When you're accused of a crime, one of the things you'll want to do right away is to determine the kind of defense you want to use in court. There are many kinds of criminal defense strategies, from those that agree that you did participate in a crime to those that claim innocence.
The kind of defense you use will vary depending on the situation. For instance, if you really didn't commit a crime and have an alibi, which is someone or something that can prove you weren't at the crime scene or couldn't have been the one to commit a crime, then you may want to claim innocence as your defense. If you were involved in a crime because you were forced to participate, then you may claim you are innocent because of being under duress.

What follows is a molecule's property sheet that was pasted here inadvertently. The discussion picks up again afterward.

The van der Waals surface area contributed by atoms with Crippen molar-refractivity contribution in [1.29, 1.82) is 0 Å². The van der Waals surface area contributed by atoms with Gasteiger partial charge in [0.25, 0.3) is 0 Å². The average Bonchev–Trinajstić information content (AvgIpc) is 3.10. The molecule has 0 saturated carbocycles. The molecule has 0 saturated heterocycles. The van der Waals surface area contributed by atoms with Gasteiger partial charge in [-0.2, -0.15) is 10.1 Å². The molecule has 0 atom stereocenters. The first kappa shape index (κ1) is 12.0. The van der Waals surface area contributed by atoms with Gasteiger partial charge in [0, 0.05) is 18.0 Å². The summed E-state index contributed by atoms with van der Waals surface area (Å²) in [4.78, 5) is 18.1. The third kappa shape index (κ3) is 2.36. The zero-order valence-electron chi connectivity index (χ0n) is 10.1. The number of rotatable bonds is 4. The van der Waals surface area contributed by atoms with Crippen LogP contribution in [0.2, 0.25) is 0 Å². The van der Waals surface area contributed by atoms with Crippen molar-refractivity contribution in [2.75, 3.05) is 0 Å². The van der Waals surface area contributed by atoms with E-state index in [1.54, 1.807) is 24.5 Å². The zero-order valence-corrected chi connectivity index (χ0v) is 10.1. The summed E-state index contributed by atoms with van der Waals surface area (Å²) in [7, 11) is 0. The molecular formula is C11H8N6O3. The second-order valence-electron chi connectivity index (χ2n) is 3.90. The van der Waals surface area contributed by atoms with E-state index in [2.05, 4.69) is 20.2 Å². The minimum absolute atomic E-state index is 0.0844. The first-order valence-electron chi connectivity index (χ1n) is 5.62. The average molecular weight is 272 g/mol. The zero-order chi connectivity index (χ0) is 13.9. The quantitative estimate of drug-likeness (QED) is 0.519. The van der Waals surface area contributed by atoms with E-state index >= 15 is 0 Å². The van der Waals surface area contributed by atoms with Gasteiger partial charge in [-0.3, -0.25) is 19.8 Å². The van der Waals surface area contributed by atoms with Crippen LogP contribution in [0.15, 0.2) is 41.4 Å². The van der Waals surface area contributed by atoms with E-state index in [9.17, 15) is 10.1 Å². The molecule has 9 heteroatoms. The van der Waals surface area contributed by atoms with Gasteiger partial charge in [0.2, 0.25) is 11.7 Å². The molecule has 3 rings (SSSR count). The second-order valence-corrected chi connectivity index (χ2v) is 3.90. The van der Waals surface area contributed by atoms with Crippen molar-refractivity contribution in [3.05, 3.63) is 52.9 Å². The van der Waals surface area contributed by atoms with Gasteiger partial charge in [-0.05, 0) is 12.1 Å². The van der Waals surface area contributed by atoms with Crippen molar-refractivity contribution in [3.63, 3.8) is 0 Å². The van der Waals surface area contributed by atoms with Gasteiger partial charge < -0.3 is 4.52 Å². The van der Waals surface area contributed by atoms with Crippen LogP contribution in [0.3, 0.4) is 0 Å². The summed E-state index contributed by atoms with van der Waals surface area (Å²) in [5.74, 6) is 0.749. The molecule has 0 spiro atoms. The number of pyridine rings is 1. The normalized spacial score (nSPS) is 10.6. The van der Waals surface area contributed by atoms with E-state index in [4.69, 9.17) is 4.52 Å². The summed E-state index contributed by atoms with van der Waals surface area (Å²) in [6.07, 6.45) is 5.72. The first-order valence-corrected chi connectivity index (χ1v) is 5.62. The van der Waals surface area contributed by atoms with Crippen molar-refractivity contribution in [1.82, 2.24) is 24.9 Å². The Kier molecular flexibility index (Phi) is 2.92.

Your attorney should help you create your criminal defense strategy and talk to you about how to present your side of the story. It's important that the way you tell your story evokes emotions from the judge or jury; you want to make the people judging you understand your side of the story and feel sympathetic toward you. When they feel sympathetic, you're more likely to receive a lighter sentence or have your case dropped all together.
If you decide you want to tell the truth and plead guilty, this is also a defense in its own way. Sometimes, this can get you a plea deal or lesser sentence, since you're willing to admit that you made a bad decision by breaking the law.
Source: FindLaw, "Criminal Defense Strategies," accessed May 12, 2016